Parashat Behar – weekend services

Services tonight at 7 PM. Services this Shabbat morning starting at 9 a.m. with Psukei De Zimra, followed by the Torah service at 9:45, children’s story time with Morah Shereen’ and a lovely sit down lunch or bagels, lox , lentil soup and salads. We would LOVE to see you! As always, everyone is welcome at Beth El. You will be greeted with a warm smile!

Cantor Ben-Moshe’s Weekly Message:

This week’s parshah, B’har, contains one of the most famous quotes from early US history-the verse on the Liberty Bell. “Proclaim liberty throughout the land and unto the inhabitants thereof.” וקראתם דרור בארץ לכל ישביה
This verse was taken as an endorsement of American independence from Britain, but the verse originally referred to the proclamation of the Yovel, the Jubilee Year that came every fifty years. During the Yovel, land returned to its original owners, debts were cancelled and indentured servants were freed. The Yovel is an important reminder to us-liberty is not a one time event, but must be constantly renewed. A just society must always look to the liberty of all people at all times, and the playing field must be constantly leveled. In this way we can live up to the high standard which our Torah sets for us. Shabbat Shalom.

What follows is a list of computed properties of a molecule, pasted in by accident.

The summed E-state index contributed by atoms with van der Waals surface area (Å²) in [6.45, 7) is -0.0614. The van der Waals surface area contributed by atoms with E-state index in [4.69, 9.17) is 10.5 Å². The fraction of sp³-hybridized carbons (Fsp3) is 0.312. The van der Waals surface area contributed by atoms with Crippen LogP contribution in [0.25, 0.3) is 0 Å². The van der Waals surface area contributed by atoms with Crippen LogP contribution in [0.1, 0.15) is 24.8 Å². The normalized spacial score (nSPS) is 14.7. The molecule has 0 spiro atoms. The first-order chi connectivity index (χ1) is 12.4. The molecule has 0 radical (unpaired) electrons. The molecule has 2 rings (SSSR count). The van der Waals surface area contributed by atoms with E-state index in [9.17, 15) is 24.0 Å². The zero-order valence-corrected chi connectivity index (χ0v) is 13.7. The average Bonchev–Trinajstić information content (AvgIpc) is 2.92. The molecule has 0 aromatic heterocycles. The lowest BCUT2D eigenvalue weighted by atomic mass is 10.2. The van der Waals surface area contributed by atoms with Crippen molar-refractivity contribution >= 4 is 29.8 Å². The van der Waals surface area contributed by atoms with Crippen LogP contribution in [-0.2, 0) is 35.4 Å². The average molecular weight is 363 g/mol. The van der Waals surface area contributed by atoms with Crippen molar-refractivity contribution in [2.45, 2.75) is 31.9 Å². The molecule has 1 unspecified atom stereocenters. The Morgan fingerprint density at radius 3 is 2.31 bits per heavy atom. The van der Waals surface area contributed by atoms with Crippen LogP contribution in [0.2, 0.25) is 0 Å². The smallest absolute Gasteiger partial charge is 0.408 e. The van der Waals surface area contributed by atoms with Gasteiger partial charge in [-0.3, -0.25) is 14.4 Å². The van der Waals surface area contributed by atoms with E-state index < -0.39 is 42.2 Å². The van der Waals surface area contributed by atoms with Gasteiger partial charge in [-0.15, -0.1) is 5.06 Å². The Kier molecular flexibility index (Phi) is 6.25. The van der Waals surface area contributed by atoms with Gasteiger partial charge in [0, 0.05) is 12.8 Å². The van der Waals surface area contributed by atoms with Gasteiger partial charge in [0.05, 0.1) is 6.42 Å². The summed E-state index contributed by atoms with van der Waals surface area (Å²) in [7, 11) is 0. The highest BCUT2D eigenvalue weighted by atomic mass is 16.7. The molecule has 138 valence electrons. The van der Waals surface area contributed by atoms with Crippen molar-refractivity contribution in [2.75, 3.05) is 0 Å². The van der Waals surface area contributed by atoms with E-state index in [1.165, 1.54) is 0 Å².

Hazzan Yitzhak Ben-Moshe

Candle lighting at 8:06 PM

Wonderful FREE Yoga this Sunday May 27 at 10 AM with Yoga Instructor and Beth El member Rachel. Please join us for an hour of Yoga for all abilities, which will include a short, but uplifting Jewish meditation component by Hazzan Ben-Moshe. Thank you to Rachel and Tzahi.

Free and open to all – all levels and abilities, members and non-members. Wear comfortable clothes and bring a mat or towel.